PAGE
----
The Project team mapped deliverables to TSDMB action plans prepared to respond to the 2006 OAG report and tracked progress of each deliverable towards the completion of action plans. By doing this, the Project team demonstrated that IRC would generally meet the individual recommendations made in the audit report once all phases were fully implemented. Similarly, the Project team demonstrated that the deliverables would generally meet many of the TSDMB commitments made in the 2005 CAEB review of accounts receivable. For example, the Taxpayer Folder (a database tool intended to capture additional information on debt and on agent activities) should be able to collect the data necessary to analyze components of the outstanding debt and to evaluate the effectiveness of use of legislative tools.
The Project's business and information technology teams worked together in defining business requirements, researching potential solutions, and selecting technology tools that would meet business objectives for the current release. The T1NB pilot project and the non-filer pilot project demonstrated that the technology tools would meet business objectives and were compatible with existing systems. The technology tools purchased to use for IRC were subjected to stress tests and to simulations as part of pilot projects. The technology was also tested in the Agency testing environments. Situations where the technology did not perform as intended were quickly identified and resolved without affecting the production environment.
The 2007 business case states that "it is expected that the Release two functionality will generate benefits of approximately $200M per year" - $90M in accounts receivable productivity gains and $110M in additional revenues from increased compliance (e.g. data mining). The $110 million in additional revenues was based on an estimate of expected returns from non-filing taxpayers who had been considered by current systems to be low-potential accounts. Reported results from a non-filer pilot project in 2007 indicated that projected assessments were in line with the $110 million estimate reported in the business case. At the time of the audit, more work was being done by the Project team to validate the $90 million in productivity gains.
In 2007, the Project team, with assistance from the Program Evaluation Division of CAEB, developed a Results-based Management and Accountability Framework (RMAF) for the current release in order to meet Agency business case requirements. An RMAF is intended to demonstrate a rationale for the project and the objectives it intends to achieve. The Program Evaluation Division of CAEB plans to measure baseline information related to the "taxpayer view" macro, the "enhanced reporting" feature, and the risk-based strategies in the 2008-2009 fiscal year. The Program Evaluation Division is then planning to compare the baseline measurements against a post implementation follow-up in 2014.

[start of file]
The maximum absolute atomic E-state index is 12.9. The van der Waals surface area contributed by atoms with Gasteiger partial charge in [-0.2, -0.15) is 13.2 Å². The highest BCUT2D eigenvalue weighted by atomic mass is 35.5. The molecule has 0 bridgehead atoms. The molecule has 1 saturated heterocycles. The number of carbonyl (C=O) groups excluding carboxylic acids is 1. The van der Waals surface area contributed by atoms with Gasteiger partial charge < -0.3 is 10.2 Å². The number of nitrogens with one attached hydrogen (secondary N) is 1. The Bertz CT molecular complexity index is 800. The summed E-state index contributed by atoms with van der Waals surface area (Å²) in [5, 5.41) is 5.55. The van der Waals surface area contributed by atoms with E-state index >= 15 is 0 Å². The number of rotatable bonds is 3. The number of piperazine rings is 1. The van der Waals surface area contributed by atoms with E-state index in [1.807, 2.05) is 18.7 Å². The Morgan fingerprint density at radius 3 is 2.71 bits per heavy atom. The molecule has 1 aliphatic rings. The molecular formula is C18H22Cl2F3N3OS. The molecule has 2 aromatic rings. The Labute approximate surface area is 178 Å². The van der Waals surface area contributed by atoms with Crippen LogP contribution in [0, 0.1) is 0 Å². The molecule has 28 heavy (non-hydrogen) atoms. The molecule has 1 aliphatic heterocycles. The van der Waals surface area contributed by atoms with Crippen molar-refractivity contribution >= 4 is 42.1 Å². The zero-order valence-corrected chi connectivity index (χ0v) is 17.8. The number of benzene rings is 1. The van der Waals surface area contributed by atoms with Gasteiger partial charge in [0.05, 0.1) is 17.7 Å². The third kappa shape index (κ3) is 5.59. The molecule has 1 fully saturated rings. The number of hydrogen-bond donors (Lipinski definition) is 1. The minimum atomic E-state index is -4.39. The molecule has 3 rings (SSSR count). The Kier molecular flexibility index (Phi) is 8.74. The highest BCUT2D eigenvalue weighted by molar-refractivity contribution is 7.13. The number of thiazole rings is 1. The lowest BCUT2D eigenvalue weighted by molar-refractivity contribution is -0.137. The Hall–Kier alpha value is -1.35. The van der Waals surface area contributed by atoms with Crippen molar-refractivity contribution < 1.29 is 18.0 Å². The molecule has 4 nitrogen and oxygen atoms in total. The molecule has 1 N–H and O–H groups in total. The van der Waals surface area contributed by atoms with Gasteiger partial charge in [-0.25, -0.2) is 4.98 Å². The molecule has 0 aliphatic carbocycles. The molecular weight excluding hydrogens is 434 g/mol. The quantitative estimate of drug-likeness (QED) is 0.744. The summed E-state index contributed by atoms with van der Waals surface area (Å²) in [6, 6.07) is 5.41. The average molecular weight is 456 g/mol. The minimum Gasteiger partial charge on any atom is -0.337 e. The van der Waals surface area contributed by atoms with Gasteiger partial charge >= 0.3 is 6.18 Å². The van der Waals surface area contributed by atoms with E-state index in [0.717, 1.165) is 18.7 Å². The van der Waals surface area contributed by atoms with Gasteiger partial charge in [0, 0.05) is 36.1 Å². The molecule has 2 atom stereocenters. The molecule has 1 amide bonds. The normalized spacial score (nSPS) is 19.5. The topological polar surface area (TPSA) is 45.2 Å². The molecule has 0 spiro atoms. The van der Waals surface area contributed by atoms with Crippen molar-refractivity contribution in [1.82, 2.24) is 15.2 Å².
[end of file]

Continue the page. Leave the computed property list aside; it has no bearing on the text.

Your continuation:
In respect to benefits measurement related to the current release, it is important to note that some deliverables will be implemented in April 2009 (release 2.0) while others will be further implemented in October 2009 (release 2.1). TSDMB estimates that these tools will have to be used for approximately 18 months before significant differences can be detected, while the end-state benefit outcomes derived from these enhancements will not be realizable for several years. The current release represents only the start of an evolutionary process for the IRC vision and is not an end-state. In order to ensure that the project continues to focus on solutions that contribute to tangible results for improving debt management, measurable expected benefits will need to be clearly articulated for each subsequent release of IRC along with a plan to measure and report back on the realization of those benefits.
Governance and Project Management
An appropriate governance structure was in place between TSDMB and ITB. Senior management steering committees, involving representatives from both branches, provided clear direction to the Project team. The committees met regularly, were provided regular progress updates, and made decisions on significant issues.
Committees at the operational levels were also in place and working to provide day-to-day management of Project activities and progress. Evidence was found that RIMC, with the support of the Resource Management Directorate, provided a challenge function to ensure that the Project's objectives and assumptions for release two were documented.